This past November was my 13 month in Sales Management. It has been the most challenging role of my career and there are some lessons I wish I would have known. If you’re in management and find yourself struggling, or are starting out and want to avoid systemic mistakes, this series will be for you.
I am about to end the year at >105% to goal and these are the principles that helped me get there. Know that I continue to struggle with this. We can all get better. Strap in.
Lesson 1: Let Them Fail
So you got the job, got hired, or were so star-spangled awesome as a salesperson you got promoted and are now a manager.
Congratulations and fuck off. This isn’t about you. Your priorities are now to provide and fight for your team. Which is why this first lesson is so difficult to swallow.
You need to let them fail.
I don’t mean you need to check out. You must be 100% there all the time (because why the fuck would you half-ass this game). Show up early. Stay late. Take every lunch at your desk. Listen to calls when you get home. The workday no longer ends when you leave. If you want to be great in this role it will take all your time.
There will come a moment on the first day, week, or month when each of your reps is struggling. They can flounder on a call, get nowhere on the front end, struggle to communicate a core concept on a demo, have a close fall apart, or fall behind on their daily metrics.
Let them fail.
I understand you think this is stupid. That you got here because you know what to do in this situation. You know how to fix it. You’re a mechanic, your team is an engine, and you apply oil where you see it’s needed. If anyone ever tells you this analogy call them an idiot and send them this article. There will be squeaky problems you must ignore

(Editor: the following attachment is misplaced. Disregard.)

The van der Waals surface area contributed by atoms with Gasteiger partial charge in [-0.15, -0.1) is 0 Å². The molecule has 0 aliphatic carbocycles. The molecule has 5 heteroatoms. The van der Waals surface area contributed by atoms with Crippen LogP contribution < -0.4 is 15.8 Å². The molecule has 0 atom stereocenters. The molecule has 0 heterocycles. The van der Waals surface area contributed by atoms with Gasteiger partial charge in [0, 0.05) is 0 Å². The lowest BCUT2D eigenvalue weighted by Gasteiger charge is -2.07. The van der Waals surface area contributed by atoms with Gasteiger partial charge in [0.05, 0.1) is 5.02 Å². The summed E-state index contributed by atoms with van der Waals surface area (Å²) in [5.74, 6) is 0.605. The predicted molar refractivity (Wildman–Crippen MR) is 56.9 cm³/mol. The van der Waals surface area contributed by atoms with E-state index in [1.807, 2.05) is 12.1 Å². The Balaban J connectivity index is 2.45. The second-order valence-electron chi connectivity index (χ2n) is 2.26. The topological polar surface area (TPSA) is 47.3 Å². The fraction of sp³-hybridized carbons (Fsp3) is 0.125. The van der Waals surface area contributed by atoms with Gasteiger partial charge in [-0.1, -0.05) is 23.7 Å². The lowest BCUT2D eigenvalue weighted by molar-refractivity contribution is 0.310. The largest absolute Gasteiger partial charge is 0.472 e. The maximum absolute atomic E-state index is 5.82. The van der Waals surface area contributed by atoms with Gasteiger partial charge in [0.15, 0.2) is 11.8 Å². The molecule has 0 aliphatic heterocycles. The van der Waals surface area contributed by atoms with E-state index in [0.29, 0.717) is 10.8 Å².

A sales team isn’t an engine. It’s a group of people. Your job is to cultivate confidence and self-reliance. A great sales team is one where you don’t see the need for a manager. You can parrot lines until you’re blue in the face but then no one learns.
Learning, true learning, is always a painful process. Your true job is to make yourself obsolete. This cannot happen if you jump in to put out a fire every time a rep cries out for help.
Call this “Learned Helplessness”. It creates job security. It doesn’t create success.
Why It’s Hard to Do This
Yes, you are. You feel the need to voice your opinion in meetings on how you would have handled a situation, how you have trained your reps to do your process, how you and your team are attacking a situation, blah blah blah. You create sheep in need of a savior to please your own vanity instead of training future managers who happen to be rock star salespeople.
It’s also hard because their performance is your quota and paycheck. You mean I have to put my paycheck on the line in hopes of them being better in the future? Yes. All this job is is sacrifice, risk, and trust. If that’s too difficult, go back to being an individual contributor where you can control everything.
After They Fail — Discovering the Solution